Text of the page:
The Sanders campaign demonstrates that working people can come together around a platform based on universalist values that address both generalized (e.g., global warming, nuclear war, labor exploitation) and specific (environmental racism in a specific locality) manifestations of capitalist oppression. The campaign had a clear narrative of us versus the capitalist oligarchs. Over ten million people donated money, organized, and voted for the purpose of electing Sanders. Can the next step be taken to turn a political campaign into a permanent organizing effort? I do not know but that needs to be our goal. A functioning mass proto-party which can organize inside and outside the Democratic Party, grounded in grassroots activist organizations would go a long way towards inspiring worker solidarity and confidence. Organizations such as Our Revolution and Democratic Socialist of America are making efforts to that end, but their membership make up a small percentage of the progressive working class. 

There are real differences on the Left regarding vision, strategy, and tactics. The movement needs an institutional home to create a democratic forum to work through these differences. Moreover, a lot of work needs to be done to create a democratic theory and practice to doing democracy to scale. Movement democracy in which a lot of little groups periodically cooperate does not create the unity necessary to inspire working-class collective confidence to take action to displace the capitalists from power. On the other hand, the Left also has a tradition of organizing large scale bureaucratic institutions that devolve into totalitarianism. The working class needs an institutional home in which it can consciously work to create a mass inclusive democratic process and act in solidarity. The proto-party needs to consciously create an inclusive process in which the most disenfranchised take leading roles in decision-making. The Sanders campaign suggest such an institution is possible.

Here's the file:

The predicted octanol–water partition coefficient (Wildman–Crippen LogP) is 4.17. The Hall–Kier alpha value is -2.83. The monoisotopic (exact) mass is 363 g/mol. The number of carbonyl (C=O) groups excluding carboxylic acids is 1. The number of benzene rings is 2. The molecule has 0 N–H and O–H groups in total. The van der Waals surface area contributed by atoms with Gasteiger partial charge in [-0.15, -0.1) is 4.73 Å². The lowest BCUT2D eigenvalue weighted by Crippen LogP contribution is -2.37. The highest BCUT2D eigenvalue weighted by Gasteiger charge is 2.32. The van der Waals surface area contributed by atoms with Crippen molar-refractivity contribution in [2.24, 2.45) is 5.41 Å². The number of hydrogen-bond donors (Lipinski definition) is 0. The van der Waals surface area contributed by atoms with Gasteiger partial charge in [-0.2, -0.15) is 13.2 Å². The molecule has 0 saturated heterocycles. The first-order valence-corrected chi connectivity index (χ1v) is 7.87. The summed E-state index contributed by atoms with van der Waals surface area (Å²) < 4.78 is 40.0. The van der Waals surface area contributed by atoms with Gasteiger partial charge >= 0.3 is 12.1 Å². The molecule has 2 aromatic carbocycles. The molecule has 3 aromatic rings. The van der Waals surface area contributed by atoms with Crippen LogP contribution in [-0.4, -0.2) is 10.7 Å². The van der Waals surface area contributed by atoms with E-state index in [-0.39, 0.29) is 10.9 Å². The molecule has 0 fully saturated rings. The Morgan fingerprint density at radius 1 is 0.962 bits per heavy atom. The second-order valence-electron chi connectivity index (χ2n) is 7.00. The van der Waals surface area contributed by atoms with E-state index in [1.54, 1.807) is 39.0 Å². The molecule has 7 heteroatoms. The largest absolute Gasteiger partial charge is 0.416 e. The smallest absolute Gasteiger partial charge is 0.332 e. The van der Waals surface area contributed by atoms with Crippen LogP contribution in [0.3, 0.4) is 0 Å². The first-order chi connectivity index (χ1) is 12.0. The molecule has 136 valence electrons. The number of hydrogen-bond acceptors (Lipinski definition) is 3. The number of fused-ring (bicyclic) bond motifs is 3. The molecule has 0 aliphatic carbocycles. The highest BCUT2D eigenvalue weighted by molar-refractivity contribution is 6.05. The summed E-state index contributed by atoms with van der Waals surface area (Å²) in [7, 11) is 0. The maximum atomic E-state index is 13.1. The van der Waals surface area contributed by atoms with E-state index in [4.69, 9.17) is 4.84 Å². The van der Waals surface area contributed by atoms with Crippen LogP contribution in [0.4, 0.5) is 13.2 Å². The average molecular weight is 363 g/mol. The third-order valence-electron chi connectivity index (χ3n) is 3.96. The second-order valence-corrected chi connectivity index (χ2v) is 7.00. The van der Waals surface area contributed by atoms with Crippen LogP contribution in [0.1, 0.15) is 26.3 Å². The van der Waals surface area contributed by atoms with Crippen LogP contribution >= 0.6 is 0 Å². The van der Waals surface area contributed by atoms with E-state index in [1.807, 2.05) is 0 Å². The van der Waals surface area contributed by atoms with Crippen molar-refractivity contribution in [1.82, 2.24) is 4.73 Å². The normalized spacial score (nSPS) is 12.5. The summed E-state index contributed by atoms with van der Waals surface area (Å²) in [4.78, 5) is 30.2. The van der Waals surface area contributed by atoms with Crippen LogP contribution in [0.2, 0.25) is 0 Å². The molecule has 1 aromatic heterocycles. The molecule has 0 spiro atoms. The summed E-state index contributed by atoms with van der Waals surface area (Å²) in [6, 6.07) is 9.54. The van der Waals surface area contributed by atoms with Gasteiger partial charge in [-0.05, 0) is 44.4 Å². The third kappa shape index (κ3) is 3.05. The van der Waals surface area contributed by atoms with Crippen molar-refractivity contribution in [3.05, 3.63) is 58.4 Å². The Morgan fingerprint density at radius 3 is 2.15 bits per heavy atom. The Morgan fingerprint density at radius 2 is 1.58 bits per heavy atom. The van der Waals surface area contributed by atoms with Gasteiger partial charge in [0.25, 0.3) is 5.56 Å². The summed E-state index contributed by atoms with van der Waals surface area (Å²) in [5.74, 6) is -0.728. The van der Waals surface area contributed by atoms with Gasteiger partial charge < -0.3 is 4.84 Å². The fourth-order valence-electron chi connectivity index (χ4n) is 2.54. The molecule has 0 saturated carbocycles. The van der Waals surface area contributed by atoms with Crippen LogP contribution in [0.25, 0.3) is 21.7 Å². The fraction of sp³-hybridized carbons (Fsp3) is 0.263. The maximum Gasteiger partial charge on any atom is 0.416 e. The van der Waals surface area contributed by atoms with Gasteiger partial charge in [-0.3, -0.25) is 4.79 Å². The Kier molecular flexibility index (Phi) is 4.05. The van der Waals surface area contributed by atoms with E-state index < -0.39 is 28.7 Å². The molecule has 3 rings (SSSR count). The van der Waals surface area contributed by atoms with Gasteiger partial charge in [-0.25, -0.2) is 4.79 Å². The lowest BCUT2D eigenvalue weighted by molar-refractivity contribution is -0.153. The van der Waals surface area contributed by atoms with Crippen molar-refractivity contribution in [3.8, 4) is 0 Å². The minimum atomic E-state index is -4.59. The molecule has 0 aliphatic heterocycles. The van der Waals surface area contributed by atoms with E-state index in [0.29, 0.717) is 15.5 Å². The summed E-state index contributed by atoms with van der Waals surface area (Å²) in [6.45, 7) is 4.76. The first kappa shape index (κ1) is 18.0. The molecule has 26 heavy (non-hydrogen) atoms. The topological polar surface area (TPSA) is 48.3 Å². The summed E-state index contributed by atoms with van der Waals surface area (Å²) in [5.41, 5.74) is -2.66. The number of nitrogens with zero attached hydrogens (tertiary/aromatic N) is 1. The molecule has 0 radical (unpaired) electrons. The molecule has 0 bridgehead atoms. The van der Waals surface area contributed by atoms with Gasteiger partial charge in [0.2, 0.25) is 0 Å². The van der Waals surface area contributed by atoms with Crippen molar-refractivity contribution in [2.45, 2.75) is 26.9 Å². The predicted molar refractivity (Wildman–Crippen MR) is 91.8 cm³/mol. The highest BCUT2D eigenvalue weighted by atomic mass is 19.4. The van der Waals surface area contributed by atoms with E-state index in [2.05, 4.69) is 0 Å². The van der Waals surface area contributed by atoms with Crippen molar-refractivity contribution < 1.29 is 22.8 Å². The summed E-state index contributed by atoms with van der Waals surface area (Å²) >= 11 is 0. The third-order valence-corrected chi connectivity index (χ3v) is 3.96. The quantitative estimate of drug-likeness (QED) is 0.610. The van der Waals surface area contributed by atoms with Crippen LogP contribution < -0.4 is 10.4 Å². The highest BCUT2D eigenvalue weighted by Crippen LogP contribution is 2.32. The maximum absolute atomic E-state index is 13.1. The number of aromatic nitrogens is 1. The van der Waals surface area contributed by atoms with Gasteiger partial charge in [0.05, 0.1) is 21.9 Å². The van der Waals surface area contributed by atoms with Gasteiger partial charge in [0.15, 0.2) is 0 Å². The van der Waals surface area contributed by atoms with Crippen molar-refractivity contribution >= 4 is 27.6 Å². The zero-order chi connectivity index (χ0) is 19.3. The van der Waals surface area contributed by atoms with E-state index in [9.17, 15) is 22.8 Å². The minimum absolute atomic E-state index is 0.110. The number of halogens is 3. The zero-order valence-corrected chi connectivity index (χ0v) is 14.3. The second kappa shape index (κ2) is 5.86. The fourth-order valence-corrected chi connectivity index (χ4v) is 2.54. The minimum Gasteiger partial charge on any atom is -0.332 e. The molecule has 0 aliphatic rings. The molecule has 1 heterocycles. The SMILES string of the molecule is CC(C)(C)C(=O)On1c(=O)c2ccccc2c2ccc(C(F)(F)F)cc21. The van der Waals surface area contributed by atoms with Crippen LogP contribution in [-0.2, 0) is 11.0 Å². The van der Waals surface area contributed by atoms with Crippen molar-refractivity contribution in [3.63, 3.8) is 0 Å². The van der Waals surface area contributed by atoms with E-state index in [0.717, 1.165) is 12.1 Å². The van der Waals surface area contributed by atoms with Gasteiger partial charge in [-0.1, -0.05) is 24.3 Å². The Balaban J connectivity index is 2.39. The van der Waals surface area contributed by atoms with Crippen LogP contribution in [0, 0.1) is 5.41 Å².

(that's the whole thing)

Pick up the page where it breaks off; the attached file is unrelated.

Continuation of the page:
3. As we consider the trajectory of the campaign, especially the confused conversation about alleged “moderates” and/or “centrists,” what will a future left formation have to do to bring in the upper strata of the working class? I am thinking especially about suburban white women, the more progressive of whom seem to have been decisive, with African American middle class-led organizations, in turning the tide against Sanders and for Biden.